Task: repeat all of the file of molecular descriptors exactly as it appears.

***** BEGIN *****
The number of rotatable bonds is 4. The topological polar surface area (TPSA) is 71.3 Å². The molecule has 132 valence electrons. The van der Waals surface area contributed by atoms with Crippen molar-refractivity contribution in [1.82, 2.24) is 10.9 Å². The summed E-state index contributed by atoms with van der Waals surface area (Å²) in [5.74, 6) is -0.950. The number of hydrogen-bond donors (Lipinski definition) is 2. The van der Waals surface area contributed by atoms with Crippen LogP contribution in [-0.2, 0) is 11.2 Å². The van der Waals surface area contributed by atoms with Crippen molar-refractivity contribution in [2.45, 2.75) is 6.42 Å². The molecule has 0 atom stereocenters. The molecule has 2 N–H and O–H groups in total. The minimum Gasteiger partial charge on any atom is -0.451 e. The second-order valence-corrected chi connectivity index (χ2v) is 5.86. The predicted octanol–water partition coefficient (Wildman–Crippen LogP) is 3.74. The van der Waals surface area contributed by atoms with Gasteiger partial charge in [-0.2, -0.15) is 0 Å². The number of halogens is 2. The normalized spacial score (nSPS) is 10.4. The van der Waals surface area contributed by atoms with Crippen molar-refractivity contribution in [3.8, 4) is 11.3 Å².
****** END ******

The number of rotatable bonds is 4. The topological polar surface area (TPSA) is 71.3 Å². The molecule has 132 valence electrons. The van der Waals surface area contributed by atoms with Crippen molar-refractivity contribution in [1.82, 2.24) is 10.9 Å². The summed E-state index contributed by atoms with van der Waals surface area (Å²) in [5.74, 6) is -0.950. The number of hydrogen-bond donors (Lipinski definition) is 2. The van der Waals surface area contributed by atoms with Crippen LogP contribution in [-0.2, 0) is 11.2 Å². The van der Waals surface area contributed by atoms with Crippen molar-refractivity contribution in [2.45, 2.75) is 6.42 Å². The molecule has 0 atom stereocenters. The molecule has 2 N–H and O–H groups in total. The minimum Gasteiger partial charge on any atom is -0.451 e. The second-order valence-corrected chi connectivity index (χ2v) is 5.86. The predicted octanol–water partition coefficient (Wildman–Crippen LogP) is 3.74. The van der Waals surface area contributed by atoms with Gasteiger partial charge in [-0.2, -0.15) is 0 Å². The number of halogens is 2. The normalized spacial score (nSPS) is 10.4. The van der Waals surface area contributed by atoms with Crippen molar-refractivity contribution in [3.8, 4) is 11.3 Å².